The search identified 36 records; an additional six reports were identified from a search of the bibliographies of previously obtained articles and other sources such as Google, Google Scholar, and the AMED (Allied and Complementary Medicine) search engine, for a total of 42 records. Following screening for duplicate records, the 42 records were all retained for abstract scanning against the above-mentioned inclusion/exclusion criteria. The abstracts of the identified studies were reviewed independently by both authors. Differences were resolved through discussion, until a consensus was reached. The abstract review resulted in the exclusion of 28 records. Full-text retrieval and review were conducted for the remaining 14 articles. Two studies were then eliminated based upon the above selection criteria (Figure 1). The percentage agreement on the inclusion between the two reviewers was 86%, with Cohen's kappa statistic κ = 0.72 (95% confidence interval (95% CI) 0.58–0.85). A total of 12 peer-reviewed articles were selected for the present study (Table 1).
MERS-CoV, Middle East respiratory syndrome coronavirus; mm, month; yy, year; M, male; F, female; WHO, World Health Organization; SE, standard error; CI, confidence interval; KSA, Kingdom of Saudi Arabia.
a All studies were from KSA, except WHO 2013 , which examined samples pooled from France, Germany, Italy, Jordan, KSA, Qatar, Tunisia, UAE, and the UK.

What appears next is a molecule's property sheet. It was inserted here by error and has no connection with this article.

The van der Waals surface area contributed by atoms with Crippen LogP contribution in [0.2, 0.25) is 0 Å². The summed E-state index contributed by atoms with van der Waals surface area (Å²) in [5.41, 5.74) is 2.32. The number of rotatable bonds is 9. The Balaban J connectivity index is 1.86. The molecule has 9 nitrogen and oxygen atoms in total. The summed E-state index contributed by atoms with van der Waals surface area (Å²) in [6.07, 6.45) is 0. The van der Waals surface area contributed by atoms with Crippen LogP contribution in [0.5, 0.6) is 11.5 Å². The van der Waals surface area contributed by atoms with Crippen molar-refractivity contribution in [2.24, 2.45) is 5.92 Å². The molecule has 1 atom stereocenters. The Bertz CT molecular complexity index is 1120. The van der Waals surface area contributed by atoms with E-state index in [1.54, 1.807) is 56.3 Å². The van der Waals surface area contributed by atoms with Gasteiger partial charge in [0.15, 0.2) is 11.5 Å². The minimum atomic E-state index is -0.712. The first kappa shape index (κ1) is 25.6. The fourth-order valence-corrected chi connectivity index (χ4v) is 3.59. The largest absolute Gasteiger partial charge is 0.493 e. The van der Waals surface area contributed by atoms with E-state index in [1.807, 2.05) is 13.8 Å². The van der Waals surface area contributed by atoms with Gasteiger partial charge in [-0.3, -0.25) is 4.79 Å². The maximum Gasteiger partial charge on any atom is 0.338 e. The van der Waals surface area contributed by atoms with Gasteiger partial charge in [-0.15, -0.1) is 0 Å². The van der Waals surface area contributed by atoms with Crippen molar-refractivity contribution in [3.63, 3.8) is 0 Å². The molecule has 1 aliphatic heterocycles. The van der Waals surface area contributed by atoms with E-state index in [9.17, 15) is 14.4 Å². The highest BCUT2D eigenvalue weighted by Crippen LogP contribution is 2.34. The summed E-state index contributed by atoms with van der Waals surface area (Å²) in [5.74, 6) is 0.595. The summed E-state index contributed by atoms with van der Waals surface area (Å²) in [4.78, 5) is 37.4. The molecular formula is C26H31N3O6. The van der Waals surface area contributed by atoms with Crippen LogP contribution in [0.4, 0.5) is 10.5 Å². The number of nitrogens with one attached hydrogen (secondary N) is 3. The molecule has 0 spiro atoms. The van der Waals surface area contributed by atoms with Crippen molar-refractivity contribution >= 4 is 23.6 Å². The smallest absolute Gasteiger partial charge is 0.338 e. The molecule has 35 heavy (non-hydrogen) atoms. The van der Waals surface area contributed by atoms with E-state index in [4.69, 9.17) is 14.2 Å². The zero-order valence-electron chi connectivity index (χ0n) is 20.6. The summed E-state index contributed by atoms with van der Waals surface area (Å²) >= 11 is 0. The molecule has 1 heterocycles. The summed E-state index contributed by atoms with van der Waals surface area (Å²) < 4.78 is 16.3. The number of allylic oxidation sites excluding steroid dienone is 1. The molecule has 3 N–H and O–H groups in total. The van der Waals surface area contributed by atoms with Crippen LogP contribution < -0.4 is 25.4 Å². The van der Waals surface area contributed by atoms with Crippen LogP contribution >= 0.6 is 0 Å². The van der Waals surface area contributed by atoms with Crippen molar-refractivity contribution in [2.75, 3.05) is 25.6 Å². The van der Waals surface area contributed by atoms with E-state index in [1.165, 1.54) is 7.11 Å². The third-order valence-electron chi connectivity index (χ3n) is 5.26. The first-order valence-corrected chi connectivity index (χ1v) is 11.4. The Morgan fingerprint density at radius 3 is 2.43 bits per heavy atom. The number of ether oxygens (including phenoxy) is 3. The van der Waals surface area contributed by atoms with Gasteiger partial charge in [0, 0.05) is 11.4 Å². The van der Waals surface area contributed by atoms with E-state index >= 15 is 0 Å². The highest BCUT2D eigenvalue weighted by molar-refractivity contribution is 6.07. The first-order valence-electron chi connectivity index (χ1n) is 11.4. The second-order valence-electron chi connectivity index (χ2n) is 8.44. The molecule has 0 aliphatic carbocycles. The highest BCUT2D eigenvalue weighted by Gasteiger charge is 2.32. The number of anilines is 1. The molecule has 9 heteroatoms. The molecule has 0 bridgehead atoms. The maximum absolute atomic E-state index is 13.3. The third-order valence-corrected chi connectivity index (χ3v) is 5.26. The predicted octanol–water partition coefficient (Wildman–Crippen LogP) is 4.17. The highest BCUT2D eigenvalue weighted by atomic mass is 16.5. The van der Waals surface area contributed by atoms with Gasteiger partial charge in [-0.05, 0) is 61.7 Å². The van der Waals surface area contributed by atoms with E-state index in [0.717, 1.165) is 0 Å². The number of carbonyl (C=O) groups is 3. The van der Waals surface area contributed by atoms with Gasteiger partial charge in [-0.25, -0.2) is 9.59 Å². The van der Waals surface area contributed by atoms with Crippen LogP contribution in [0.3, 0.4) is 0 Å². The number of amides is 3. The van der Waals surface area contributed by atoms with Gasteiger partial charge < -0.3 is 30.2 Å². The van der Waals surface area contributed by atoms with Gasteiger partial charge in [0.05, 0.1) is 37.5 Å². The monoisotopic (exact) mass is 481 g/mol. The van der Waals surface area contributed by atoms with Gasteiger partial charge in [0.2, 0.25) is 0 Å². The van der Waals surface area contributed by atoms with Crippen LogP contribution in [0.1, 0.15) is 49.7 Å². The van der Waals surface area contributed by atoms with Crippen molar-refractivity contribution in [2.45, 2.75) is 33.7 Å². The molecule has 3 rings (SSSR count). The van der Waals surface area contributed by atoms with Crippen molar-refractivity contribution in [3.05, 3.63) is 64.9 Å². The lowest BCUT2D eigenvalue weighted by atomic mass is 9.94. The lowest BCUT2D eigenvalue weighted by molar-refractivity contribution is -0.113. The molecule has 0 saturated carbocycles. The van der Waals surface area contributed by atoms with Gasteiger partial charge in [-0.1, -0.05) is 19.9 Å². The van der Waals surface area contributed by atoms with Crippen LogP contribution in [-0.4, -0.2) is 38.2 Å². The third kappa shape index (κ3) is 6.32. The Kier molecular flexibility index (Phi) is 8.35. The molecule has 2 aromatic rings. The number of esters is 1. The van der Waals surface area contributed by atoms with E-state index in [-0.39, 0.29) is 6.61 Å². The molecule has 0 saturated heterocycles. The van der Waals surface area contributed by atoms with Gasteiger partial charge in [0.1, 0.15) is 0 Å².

b Average ± SE.
c Age range.
d Meta-analysis for the prevalence was calculated from binary random-effects model analysis.
The prevalence of comorbidities including diabetes, hypertension, cardiovascular disease (CVD)/coronary artery disease (CAD), and obesity (Figure 1), together with clinical symptoms such as cough, fever, shortness of breath, and sore throat, were extracted from the identified studies (Table 1). The primary outcome measure was the prevalence of comorbidities in severe MERS-CoV cases. Meta-analysis of proportions (and 95% CI) was calculated for the clinical symptoms and for each of the selected comorbidities using OpenMeta Analyst version 10.10 (www.cebm.brown.edu/open_meta), a free, cross-platform, open-source program. A binary random-effects model was used, since it was assumed that the relationship between the comorbidities and severe MERS-CoV varies across populations. The presence of heterogeneity among the identified studies (Cochran's Q) and the extent of heterogeneity (I2 index) were examined, as described previously.
Forest plots were used to illustrate the prevalence of comorbidities in severe MERS-CoV from the selected studies and to inspect the heterogeneity of the individual findings.
Systematic analysis of the studies describing the epidemiological, demographic, and clinical features of MERS-CoV cases and reporting the prevalence of a number of chronic diseases in the infectious disease identified 12 reports
with 637 patients (Table 1), representing approximately 40% of the WHO confirmed cases. The majority of the cases were from the Middle East, particularly Saudi Arabia; a few came from France, Germany, Italy, Jordan, Tunisia, and the UK.
cases. The sex ratio (male to female) was 2.03 and the overall average age (± standard error (SE)) of the subjects was 53 ± 3 years (range 36–66 years).